The following remarks were presented on April 21st in plenary at the United Nations General Assembly Special Session on Drugs in New York.
Namaste! My name is Charanjit Sharma and I am from Manipur a state in the North Eastern part of India. I work for India HIV/AIDS Alliance, and I am also the Secretary of the Indian Drug Users Forum. I am here today because harm reduction saved my life. But I have many friends who were not as fortunate. Their lives were lost simply because they could not access harm reduction services.
We, the International HIV/AIDS Alliance family, are reaching close to 300,000 people who use drugs with community-based HIV and harm reduction services each year in nine countries in Asia, Africa and Eastern Europe. This gives us a unique perspective on what it takes to prevent HIV and hepatitis C transmission and what it takes to get treatment to people who inject drugs.
I have witnessed firsthand the negative impact of prohibition and the fallout of law enforcement as a mechanism of drug control. I have seen police action on drug users and have myself been subjected to exploitation, violence and detention for simply being suspected of using an illicit drug. As drug users, we are soft and easy targets for law enforcement while big players remain elusive. The drug trade continues despite harmful efforts to control it, and we pay the price.
It’s hard to get HIV treatment to people when they are incarcerated, detained or hiding from services for fear of arrest. How can we end AIDS when we can’t get HIV treatment to the people who need it most?
I know from my personal experience the devastating consequences of forced drug treatment and entirely ineffective rehabilitation programs. I have friends who have been tortured and publicly humiliated for days and weeks in the name of treatment. I know too many people incarcerated for years for possession of a small amount of drugs for personal use. Is this justice? Is this fair? Is this humane? Will this end AIDS?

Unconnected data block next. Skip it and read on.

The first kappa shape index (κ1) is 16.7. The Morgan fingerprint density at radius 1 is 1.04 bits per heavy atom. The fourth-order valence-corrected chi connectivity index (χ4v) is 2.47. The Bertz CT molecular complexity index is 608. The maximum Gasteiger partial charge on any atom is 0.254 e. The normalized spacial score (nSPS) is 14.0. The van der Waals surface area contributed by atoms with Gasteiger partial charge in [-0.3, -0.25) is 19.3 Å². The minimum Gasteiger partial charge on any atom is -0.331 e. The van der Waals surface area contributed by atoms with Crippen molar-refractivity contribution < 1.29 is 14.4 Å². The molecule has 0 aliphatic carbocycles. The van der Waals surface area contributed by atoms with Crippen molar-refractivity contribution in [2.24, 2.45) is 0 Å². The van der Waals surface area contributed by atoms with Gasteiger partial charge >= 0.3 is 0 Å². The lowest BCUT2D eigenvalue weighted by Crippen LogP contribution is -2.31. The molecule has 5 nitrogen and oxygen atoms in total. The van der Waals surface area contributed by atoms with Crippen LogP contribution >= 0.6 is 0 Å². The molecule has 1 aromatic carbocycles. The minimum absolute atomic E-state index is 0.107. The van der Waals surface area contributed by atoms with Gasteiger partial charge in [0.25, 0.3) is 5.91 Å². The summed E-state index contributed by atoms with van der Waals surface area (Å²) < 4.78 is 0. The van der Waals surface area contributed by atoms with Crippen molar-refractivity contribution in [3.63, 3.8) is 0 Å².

Widespread criminalization and punishment of people who use drugs confirms that the war on drugs is, in fact, a war on drug users – a war on people – a war on us.
On behalf of people who use drugs in India, in Asia and in every country around the world, I appeal to you to put the health, rights and security of people who use drugs at the centre of international and national drug policy. I appeal to you to ensure that policy is informed by evidence of what works: accessible, holistic, people-centred services, tailored to the needs of people who use drugs. I appeal to you to stop arresting and incarcerating people for consumption and possession of drugs for personal use. The death penalty for drug-related offences must be abolished. I appeal to you to support drug users and organisations working with us to improve access to HIV and hepatitis C treatment and overdose services. Support drug users to participate meaningfully in the design and delivery of harm reduction services.
The former UN Secretary-General Kofi Annan has recognized the failure of the war on drugs, recently saying, ‘We need to accept that a drug-free world is an illusion. We must focus instead on ensuring that drugs cause the least possible harm.’
Harm reduction saved my life. Harm reduction saves lives. When lives are saved, communities thrive. When communities thrive, nations prosper. We can’t end AIDS until we scale up harm reduction and end the criminalisation of drug users. Support. Don’t punish.
The author of this post, G. Charanjit Sharma, is Technical Advisor: Drug Use & Harm Reduction at India HIV/AIDS Alliance in New Delhi.
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